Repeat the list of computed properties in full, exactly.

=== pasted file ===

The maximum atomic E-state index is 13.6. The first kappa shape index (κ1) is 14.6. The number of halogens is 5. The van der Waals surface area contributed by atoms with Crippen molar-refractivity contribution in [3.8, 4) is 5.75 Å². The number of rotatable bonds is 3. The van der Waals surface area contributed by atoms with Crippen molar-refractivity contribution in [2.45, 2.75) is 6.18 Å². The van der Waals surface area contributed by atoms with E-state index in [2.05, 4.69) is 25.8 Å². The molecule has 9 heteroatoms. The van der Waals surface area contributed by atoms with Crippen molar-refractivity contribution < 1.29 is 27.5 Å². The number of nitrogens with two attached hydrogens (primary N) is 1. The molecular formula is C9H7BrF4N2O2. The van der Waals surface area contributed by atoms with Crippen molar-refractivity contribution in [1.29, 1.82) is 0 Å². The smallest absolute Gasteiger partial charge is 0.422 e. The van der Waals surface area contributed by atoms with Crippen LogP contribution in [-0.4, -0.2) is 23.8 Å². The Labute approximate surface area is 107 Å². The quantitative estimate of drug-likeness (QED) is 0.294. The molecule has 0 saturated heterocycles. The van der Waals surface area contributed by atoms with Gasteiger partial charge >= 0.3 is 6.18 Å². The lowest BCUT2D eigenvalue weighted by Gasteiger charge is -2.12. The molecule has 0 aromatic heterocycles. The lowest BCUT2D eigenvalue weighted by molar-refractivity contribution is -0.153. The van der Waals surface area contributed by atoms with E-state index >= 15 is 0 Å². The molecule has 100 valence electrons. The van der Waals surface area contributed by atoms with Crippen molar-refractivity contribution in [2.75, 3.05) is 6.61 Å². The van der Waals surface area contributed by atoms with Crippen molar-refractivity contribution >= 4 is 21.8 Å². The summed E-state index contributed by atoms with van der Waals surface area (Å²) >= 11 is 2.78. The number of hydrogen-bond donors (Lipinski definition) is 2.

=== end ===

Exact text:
The maximum atomic E-state index is 13.6. The first kappa shape index (κ1) is 14.6. The number of halogens is 5. The van der Waals surface area contributed by atoms with Crippen molar-refractivity contribution in [3.8, 4) is 5.75 Å². The number of rotatable bonds is 3. The van der Waals surface area contributed by atoms with Crippen molar-refractivity contribution in [2.45, 2.75) is 6.18 Å². The van der Waals surface area contributed by atoms with E-state index in [2.05, 4.69) is 25.8 Å². The molecule has 9 heteroatoms. The van der Waals surface area contributed by atoms with Crippen molar-refractivity contribution < 1.29 is 27.5 Å². The number of nitrogens with two attached hydrogens (primary N) is 1. The molecular formula is C9H7BrF4N2O2. The van der Waals surface area contributed by atoms with Crippen molar-refractivity contribution in [1.29, 1.82) is 0 Å². The smallest absolute Gasteiger partial charge is 0.422 e. The van der Waals surface area contributed by atoms with Crippen LogP contribution in [-0.4, -0.2) is 23.8 Å². The Labute approximate surface area is 107 Å². The quantitative estimate of drug-likeness (QED) is 0.294. The molecule has 0 saturated heterocycles. The van der Waals surface area contributed by atoms with Gasteiger partial charge >= 0.3 is 6.18 Å². The lowest BCUT2D eigenvalue weighted by Gasteiger charge is -2.12. The molecule has 0 aromatic heterocycles. The lowest BCUT2D eigenvalue weighted by molar-refractivity contribution is -0.153. The van der Waals surface area contributed by atoms with E-state index >= 15 is 0 Å². The molecule has 100 valence electrons. The van der Waals surface area contributed by atoms with Crippen molar-refractivity contribution in [2.75, 3.05) is 6.61 Å². The van der Waals surface area contributed by atoms with Crippen molar-refractivity contribution >= 4 is 21.8 Å². The summed E-state index contributed by atoms with van der Waals surface area (Å²) >= 11 is 2.78. The number of hydrogen-bond donors (Lipinski definition) is 2.